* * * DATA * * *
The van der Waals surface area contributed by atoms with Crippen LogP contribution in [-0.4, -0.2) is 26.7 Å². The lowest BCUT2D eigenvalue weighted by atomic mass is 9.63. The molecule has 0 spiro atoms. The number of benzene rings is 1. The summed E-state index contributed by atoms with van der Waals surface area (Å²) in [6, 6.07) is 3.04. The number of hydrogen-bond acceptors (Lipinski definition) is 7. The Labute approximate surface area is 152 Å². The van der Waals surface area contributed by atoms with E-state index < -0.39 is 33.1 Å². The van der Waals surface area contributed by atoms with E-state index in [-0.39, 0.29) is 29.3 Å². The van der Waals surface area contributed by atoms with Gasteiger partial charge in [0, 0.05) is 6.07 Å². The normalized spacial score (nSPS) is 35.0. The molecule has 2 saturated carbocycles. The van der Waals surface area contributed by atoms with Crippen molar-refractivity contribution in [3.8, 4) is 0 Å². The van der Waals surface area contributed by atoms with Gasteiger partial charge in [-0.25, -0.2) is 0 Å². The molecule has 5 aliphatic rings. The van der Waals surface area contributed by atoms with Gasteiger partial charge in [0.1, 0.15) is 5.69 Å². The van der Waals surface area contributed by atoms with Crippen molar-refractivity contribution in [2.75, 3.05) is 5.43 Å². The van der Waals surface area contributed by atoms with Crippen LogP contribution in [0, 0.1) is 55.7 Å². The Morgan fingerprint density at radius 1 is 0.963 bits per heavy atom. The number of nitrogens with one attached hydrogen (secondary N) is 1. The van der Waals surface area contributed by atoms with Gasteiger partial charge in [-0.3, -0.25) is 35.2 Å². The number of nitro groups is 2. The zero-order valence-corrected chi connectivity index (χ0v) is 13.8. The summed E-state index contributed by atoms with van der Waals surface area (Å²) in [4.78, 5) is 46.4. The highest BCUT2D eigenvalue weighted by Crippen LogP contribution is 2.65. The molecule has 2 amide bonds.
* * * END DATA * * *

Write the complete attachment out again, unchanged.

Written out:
The van der Waals surface area contributed by atoms with Crippen LogP contribution in [-0.4, -0.2) is 26.7 Å². The lowest BCUT2D eigenvalue weighted by atomic mass is 9.63. The molecule has 0 spiro atoms. The number of benzene rings is 1. The summed E-state index contributed by atoms with van der Waals surface area (Å²) in [6, 6.07) is 3.04. The number of hydrogen-bond acceptors (Lipinski definition) is 7. The Labute approximate surface area is 152 Å². The van der Waals surface area contributed by atoms with E-state index < -0.39 is 33.1 Å². The van der Waals surface area contributed by atoms with E-state index in [-0.39, 0.29) is 29.3 Å². The van der Waals surface area contributed by atoms with Gasteiger partial charge in [0, 0.05) is 6.07 Å². The normalized spacial score (nSPS) is 35.0. The molecule has 2 saturated carbocycles. The van der Waals surface area contributed by atoms with Crippen molar-refractivity contribution in [3.8, 4) is 0 Å². The van der Waals surface area contributed by atoms with Gasteiger partial charge in [-0.25, -0.2) is 0 Å². The molecule has 5 aliphatic rings. The van der Waals surface area contributed by atoms with Gasteiger partial charge in [0.1, 0.15) is 5.69 Å². The van der Waals surface area contributed by atoms with Crippen molar-refractivity contribution in [2.75, 3.05) is 5.43 Å². The van der Waals surface area contributed by atoms with Crippen LogP contribution in [0, 0.1) is 55.7 Å². The Morgan fingerprint density at radius 1 is 0.963 bits per heavy atom. The number of nitrogens with one attached hydrogen (secondary N) is 1. The van der Waals surface area contributed by atoms with Gasteiger partial charge in [-0.3, -0.25) is 35.2 Å². The number of nitro groups is 2. The zero-order valence-corrected chi connectivity index (χ0v) is 13.8. The summed E-state index contributed by atoms with van der Waals surface area (Å²) in [4.78, 5) is 46.4. The highest BCUT2D eigenvalue weighted by Crippen LogP contribution is 2.65. The molecule has 2 amide bonds.